Robert Thornburg, the former Attorney General of President Ronald Reagan and the first Bush administration, now has a private practice and does not have any qualms about critiquing a series of bizarre corruption charges from last year against top Democrats. He believes that the Justice Department, under former Attorney General Alberto Gonzales, is behind the accusations against prominent Democratic politicians.
In particular, he blames Mary Beth Buchanan, a U.S. attorney in Pittsburg, who has been investigating corruption charges against prominent Democrats since 2006, especially in Thornburg’s home state of Pennsylvania. He believes that Buchanan’s persecution of only Democrats reflects her partisan views.
Partisan politics dominate American politics too often, especially with people like Buchanan in office. Thornburg believes that these charges are Buchanan’s way of getting recognition from the Justice Department in order to advance her career. Politics is a home for people who are hungry for power, and in Buchanan’s case, politics is simply a matter of playing by the rules.
Thornburg’s client, Dr. Cyril Wecht, is a Pennsylvania Democrat, a former coroner of Allegheny County and a high-profile forensic psychologist. He is accused of stealing resources from the coroner’s office to benefit his private practice. Among the charges are improper use of government fax machines and postage meters.
Because the doctor is a prominent Democrat, he is an easy target for tarnishing the reputation of the Democratic Party as a whole. Apparently, Buchanan is attempting to kill two birds with one stone. Surely, Buchanan is after him to advance her career, since his case has no real significance. Her actions suggest that on her climb up the career ladder, Buchanan will try to beat any Democrat within reach with a stick.
On April 8, 2008, Wecht’s trial ended in a hung jury and is scheduled for a re-trial in May. This is no surprise, since Republicans like Buchanan are determined to rein in Democrats, even if it means spending thousands of dollars on an unnecessary re-trial. One juror, Rev. Stanley Albright, admitted to the media that he could not find any fault against the defendant. This might have been a sign to stop the trial, but Buchanan is pushing on for a second round.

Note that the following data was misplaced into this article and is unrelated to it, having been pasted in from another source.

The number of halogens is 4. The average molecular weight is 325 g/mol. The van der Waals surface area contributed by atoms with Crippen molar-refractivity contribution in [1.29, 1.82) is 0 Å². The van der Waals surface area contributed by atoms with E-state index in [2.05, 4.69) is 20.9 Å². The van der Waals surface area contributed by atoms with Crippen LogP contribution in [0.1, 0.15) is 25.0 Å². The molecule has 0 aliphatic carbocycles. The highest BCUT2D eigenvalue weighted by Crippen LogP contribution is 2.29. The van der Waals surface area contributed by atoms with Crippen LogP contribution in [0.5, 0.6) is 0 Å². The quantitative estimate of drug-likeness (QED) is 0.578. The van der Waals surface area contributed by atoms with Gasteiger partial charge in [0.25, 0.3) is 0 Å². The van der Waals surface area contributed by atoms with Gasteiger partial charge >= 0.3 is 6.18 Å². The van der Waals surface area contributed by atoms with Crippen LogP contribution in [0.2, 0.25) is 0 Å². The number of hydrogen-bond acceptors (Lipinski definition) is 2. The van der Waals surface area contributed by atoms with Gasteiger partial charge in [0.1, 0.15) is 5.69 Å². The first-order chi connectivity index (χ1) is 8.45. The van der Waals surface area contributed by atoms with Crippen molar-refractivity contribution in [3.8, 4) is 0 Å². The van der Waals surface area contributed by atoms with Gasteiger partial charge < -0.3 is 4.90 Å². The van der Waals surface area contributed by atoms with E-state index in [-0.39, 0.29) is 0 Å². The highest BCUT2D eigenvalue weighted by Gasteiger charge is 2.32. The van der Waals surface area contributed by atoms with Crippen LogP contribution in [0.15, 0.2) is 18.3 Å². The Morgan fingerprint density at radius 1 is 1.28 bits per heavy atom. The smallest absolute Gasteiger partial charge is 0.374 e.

Spending money and time investigating a case that lacks evidence and importance is plain stupid. A case as unsubstantiated as the one against Wecht only serves to promote grievances along partisan lines. Thornburg should continue to vocally oppose Buchanan’s crusade against Wecht.
Two jurors admitted that the FBI recently contacted them to schedule a home interview about the case. Imagine men in black suits showing up at their front doors! A U.S. attorney spokeswoman announced that this is ordinary. According to the Bureau of Justice Statistics, since 2002, federal officers have criminally investigated 40 percent of accused persons. However, experts believe that this is odd behavior. According to these experts, mistrials are not usually followed up with a phone call from the FBI.
Partisan politics is once again shaping American politics, and it continues to show its peculiar side in Wecht’s case.
Melissa Araneta is a fourth-year political science major. She can be reached at